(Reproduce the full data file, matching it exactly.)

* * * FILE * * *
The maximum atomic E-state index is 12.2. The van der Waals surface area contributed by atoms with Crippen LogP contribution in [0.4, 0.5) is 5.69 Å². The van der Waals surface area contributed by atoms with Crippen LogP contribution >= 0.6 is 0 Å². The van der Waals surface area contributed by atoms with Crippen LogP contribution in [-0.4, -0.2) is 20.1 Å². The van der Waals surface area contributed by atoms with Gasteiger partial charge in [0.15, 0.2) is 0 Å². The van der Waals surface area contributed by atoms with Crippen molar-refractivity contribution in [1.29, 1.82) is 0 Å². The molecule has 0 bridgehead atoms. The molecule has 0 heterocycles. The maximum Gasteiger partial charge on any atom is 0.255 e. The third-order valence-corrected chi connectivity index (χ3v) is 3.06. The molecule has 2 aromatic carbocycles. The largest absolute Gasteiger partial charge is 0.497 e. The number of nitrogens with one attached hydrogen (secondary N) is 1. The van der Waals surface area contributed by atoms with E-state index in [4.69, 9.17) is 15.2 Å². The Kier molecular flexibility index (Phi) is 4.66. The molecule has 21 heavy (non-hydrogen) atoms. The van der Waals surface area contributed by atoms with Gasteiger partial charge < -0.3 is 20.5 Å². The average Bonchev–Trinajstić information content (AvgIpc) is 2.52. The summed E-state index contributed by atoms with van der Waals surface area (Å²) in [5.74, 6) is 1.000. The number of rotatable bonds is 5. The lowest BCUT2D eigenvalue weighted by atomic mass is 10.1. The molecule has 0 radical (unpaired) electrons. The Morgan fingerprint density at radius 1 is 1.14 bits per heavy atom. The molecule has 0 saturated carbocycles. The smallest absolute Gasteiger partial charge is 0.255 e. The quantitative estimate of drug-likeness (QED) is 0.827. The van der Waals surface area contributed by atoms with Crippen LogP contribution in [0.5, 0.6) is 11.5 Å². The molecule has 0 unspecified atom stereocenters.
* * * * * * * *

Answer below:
The maximum atomic E-state index is 12.2. The van der Waals surface area contributed by atoms with Crippen LogP contribution in [0.4, 0.5) is 5.69 Å². The van der Waals surface area contributed by atoms with Crippen LogP contribution >= 0.6 is 0 Å². The van der Waals surface area contributed by atoms with Crippen LogP contribution in [-0.4, -0.2) is 20.1 Å². The van der Waals surface area contributed by atoms with Gasteiger partial charge in [0.15, 0.2) is 0 Å². The van der Waals surface area contributed by atoms with Crippen molar-refractivity contribution in [1.29, 1.82) is 0 Å². The molecule has 0 bridgehead atoms. The molecule has 0 heterocycles. The maximum Gasteiger partial charge on any atom is 0.255 e. The third-order valence-corrected chi connectivity index (χ3v) is 3.06. The molecule has 2 aromatic carbocycles. The largest absolute Gasteiger partial charge is 0.497 e. The number of nitrogens with one attached hydrogen (secondary N) is 1. The van der Waals surface area contributed by atoms with E-state index in [4.69, 9.17) is 15.2 Å². The Kier molecular flexibility index (Phi) is 4.66. The molecule has 21 heavy (non-hydrogen) atoms. The van der Waals surface area contributed by atoms with Gasteiger partial charge < -0.3 is 20.5 Å². The average Bonchev–Trinajstić information content (AvgIpc) is 2.52. The summed E-state index contributed by atoms with van der Waals surface area (Å²) in [5.74, 6) is 1.000. The number of rotatable bonds is 5. The lowest BCUT2D eigenvalue weighted by atomic mass is 10.1. The molecule has 0 radical (unpaired) electrons. The Morgan fingerprint density at radius 1 is 1.14 bits per heavy atom. The molecule has 0 saturated carbocycles. The smallest absolute Gasteiger partial charge is 0.255 e. The quantitative estimate of drug-likeness (QED) is 0.827. The van der Waals surface area contributed by atoms with Crippen LogP contribution in [0.5, 0.6) is 11.5 Å². The molecule has 0 unspecified atom stereocenters.